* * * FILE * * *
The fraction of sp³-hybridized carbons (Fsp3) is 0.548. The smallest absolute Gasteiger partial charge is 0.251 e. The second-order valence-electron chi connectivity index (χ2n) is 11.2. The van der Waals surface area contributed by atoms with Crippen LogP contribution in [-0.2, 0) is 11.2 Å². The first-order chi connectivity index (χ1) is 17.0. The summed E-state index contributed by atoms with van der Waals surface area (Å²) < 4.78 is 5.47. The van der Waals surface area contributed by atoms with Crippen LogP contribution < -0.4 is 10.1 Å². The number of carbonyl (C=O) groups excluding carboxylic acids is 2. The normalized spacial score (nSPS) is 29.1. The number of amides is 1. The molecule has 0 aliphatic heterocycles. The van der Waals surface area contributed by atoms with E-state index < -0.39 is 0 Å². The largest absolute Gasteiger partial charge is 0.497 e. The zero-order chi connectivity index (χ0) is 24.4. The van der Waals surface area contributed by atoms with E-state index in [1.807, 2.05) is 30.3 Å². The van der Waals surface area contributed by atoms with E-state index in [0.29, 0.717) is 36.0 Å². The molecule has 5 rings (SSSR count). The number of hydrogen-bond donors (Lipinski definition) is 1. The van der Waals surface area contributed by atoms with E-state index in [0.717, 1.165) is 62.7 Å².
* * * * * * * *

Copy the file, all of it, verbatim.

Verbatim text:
The fraction of sp³-hybridized carbons (Fsp3) is 0.548. The smallest absolute Gasteiger partial charge is 0.251 e. The second-order valence-electron chi connectivity index (χ2n) is 11.2. The van der Waals surface area contributed by atoms with Crippen LogP contribution in [-0.2, 0) is 11.2 Å². The first-order chi connectivity index (χ1) is 17.0. The summed E-state index contributed by atoms with van der Waals surface area (Å²) < 4.78 is 5.47. The van der Waals surface area contributed by atoms with Crippen LogP contribution < -0.4 is 10.1 Å². The number of carbonyl (C=O) groups excluding carboxylic acids is 2. The normalized spacial score (nSPS) is 29.1. The number of amides is 1. The molecule has 0 aliphatic heterocycles. The van der Waals surface area contributed by atoms with E-state index < -0.39 is 0 Å². The largest absolute Gasteiger partial charge is 0.497 e. The zero-order chi connectivity index (χ0) is 24.4. The van der Waals surface area contributed by atoms with E-state index in [1.807, 2.05) is 30.3 Å². The van der Waals surface area contributed by atoms with E-state index in [0.29, 0.717) is 36.0 Å². The molecule has 5 rings (SSSR count). The number of hydrogen-bond donors (Lipinski definition) is 1. The van der Waals surface area contributed by atoms with E-state index in [0.717, 1.165) is 62.7 Å².